Send one company to seize the church then proceed to Ballamoy.
Send two companies to seize the church then proceed to Ballamoy.
Send entire force to seize the church then proceed to Ballamoy.
A local guide is present and the church is ignored. X 2
A total of five cards – shuffled and one placed face down with the Irish right.
To seize the church the ENTIRE Catholic force sent must be in the Built-Up zone (Gray Area) of the church – with no enemy present – for one turn. The Irish then gain 15 prize points and proceeds to Ballamoy. Obviously the more sent, the more difficult to get all the pieces in the Built-up zone thus further delaying the Irish force.
The Catholic regional insurgent force (right flank) has the ultimate goal of seizing and defending Ballamoy. It is required as a forward base to eventually attack Derry. They will not precede more than one move north of the village. They will, however, seize any prizes they encounter.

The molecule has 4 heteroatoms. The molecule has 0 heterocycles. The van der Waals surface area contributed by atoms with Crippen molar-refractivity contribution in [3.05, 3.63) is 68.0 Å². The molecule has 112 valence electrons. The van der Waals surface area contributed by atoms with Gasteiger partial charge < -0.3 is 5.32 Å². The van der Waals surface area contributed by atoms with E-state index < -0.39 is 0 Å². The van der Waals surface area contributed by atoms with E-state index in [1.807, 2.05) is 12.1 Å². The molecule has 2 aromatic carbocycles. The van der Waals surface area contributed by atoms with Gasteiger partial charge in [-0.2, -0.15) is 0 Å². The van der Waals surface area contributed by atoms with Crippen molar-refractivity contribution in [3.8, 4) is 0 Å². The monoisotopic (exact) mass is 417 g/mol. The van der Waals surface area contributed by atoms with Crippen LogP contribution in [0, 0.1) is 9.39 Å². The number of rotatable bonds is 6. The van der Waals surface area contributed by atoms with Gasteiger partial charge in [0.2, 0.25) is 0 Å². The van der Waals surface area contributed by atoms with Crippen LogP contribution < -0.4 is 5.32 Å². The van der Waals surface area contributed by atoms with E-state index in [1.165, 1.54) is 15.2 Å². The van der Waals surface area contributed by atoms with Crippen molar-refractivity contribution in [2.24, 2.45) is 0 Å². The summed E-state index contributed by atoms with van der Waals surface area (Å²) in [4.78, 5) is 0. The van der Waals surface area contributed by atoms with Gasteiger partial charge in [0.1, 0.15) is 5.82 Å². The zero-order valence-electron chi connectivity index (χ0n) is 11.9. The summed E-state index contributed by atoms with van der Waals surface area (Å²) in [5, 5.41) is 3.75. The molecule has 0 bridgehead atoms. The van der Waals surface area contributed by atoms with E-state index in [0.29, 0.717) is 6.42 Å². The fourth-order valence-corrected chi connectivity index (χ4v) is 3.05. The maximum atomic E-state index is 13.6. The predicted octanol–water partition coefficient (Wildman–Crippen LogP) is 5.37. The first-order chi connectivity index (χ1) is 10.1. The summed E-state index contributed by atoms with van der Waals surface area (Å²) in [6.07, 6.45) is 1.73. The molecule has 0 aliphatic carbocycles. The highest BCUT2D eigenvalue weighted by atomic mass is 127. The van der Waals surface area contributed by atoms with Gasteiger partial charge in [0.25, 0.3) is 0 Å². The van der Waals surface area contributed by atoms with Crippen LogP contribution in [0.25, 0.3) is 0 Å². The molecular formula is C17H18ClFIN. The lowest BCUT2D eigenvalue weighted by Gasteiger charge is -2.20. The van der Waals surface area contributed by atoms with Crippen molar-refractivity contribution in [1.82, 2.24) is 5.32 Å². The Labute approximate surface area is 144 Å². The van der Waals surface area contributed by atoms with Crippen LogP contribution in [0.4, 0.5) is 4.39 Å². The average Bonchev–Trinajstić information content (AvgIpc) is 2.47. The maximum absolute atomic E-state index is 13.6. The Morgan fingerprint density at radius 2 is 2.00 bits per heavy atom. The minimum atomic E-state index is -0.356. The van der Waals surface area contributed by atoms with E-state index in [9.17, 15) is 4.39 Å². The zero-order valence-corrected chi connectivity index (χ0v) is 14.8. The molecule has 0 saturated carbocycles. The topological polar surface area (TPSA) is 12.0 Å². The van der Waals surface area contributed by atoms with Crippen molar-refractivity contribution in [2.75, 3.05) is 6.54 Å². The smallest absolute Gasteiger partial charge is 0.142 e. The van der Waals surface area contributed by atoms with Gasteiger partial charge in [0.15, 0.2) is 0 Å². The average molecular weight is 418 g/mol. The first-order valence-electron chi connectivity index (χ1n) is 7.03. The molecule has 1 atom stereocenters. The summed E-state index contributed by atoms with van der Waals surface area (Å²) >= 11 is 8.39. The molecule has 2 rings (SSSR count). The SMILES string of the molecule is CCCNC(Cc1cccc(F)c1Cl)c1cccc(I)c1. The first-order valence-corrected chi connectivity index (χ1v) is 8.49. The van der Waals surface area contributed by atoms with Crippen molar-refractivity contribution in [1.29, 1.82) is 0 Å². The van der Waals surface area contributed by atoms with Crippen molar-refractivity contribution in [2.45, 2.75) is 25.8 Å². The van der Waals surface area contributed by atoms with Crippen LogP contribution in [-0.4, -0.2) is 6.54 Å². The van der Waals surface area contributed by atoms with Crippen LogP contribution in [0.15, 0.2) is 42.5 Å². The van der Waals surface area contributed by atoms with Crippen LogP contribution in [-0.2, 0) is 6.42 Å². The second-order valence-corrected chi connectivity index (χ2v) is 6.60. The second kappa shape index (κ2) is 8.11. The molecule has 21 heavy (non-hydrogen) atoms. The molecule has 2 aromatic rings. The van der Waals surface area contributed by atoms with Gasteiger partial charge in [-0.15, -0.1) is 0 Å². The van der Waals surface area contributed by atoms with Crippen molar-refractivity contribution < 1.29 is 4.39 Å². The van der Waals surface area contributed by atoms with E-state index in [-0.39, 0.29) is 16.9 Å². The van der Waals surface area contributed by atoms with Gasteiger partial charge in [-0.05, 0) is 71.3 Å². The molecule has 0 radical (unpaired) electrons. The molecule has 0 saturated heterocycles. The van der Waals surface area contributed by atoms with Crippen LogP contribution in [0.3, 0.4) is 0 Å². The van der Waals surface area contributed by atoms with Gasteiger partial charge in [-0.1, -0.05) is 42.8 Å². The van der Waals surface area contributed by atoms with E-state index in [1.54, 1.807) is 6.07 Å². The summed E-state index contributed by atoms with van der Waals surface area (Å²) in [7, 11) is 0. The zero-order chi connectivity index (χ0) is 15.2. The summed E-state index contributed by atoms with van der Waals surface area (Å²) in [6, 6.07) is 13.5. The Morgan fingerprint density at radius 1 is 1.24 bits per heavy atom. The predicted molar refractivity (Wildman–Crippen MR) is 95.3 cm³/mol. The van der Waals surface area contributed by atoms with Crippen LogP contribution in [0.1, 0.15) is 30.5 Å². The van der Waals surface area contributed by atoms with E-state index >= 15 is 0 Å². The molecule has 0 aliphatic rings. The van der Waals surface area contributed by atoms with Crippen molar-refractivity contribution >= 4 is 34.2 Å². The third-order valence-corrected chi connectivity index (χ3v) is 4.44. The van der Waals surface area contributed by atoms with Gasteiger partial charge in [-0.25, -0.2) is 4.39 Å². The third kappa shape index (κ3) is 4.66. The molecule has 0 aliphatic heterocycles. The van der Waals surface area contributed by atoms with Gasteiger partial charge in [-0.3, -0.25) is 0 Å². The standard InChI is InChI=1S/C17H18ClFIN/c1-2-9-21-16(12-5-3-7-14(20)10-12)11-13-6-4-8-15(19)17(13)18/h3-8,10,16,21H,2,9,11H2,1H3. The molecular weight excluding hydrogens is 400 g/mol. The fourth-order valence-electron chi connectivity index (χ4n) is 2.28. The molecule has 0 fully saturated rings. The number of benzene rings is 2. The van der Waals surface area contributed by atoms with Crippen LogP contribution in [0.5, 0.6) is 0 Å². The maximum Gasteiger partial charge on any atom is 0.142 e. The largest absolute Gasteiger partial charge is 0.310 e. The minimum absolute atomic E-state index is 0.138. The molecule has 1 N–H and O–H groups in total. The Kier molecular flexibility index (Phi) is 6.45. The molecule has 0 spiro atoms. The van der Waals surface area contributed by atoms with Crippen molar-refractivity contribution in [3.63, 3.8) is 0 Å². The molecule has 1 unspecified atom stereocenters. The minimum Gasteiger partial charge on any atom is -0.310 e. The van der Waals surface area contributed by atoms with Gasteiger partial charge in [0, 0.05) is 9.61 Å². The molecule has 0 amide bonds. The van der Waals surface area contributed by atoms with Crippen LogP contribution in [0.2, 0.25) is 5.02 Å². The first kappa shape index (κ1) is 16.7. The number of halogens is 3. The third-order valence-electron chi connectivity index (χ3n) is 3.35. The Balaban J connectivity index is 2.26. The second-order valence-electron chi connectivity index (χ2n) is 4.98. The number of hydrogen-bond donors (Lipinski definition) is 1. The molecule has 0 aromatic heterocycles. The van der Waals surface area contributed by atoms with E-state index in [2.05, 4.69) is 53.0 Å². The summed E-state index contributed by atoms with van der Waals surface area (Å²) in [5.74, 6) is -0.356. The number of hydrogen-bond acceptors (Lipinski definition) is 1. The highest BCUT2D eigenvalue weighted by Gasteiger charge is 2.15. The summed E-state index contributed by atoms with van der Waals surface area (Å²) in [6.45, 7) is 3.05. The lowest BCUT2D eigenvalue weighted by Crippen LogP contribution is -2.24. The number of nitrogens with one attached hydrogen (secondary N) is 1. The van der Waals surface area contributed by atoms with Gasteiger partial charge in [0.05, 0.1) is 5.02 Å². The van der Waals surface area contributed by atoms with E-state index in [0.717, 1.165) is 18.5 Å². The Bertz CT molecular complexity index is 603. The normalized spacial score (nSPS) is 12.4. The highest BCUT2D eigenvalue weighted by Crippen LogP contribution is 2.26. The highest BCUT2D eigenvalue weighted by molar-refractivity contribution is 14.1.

Prizes are captured when a combat piece is in contact with a non-combatant piece. If an opposing combat piece is ALSO in contact then a close combat is fought in the normal manner (the non-combatant piece is removed until the issue is decided.) Captured non-combatant pieces are removed from play (and their prize points tallied.)
British (Anglo/Scots Protestant):
The forward combat forces may operate as they see fit to protect civilian non-combatants. They may decide to defend Ballamoy from capture but only if there are no non-combatant pieces between them and the enemy.
The Protestant relief force from the Derry garrison (Capt. Robert Driscoll) has been given specific orders by the governor of Derry. The governor may have several concerns (including the reliability of Driscoll). When the relief force prepares to activate at the beginning of turn 4, draw one card from the Anglo/Scots deck and execute the order: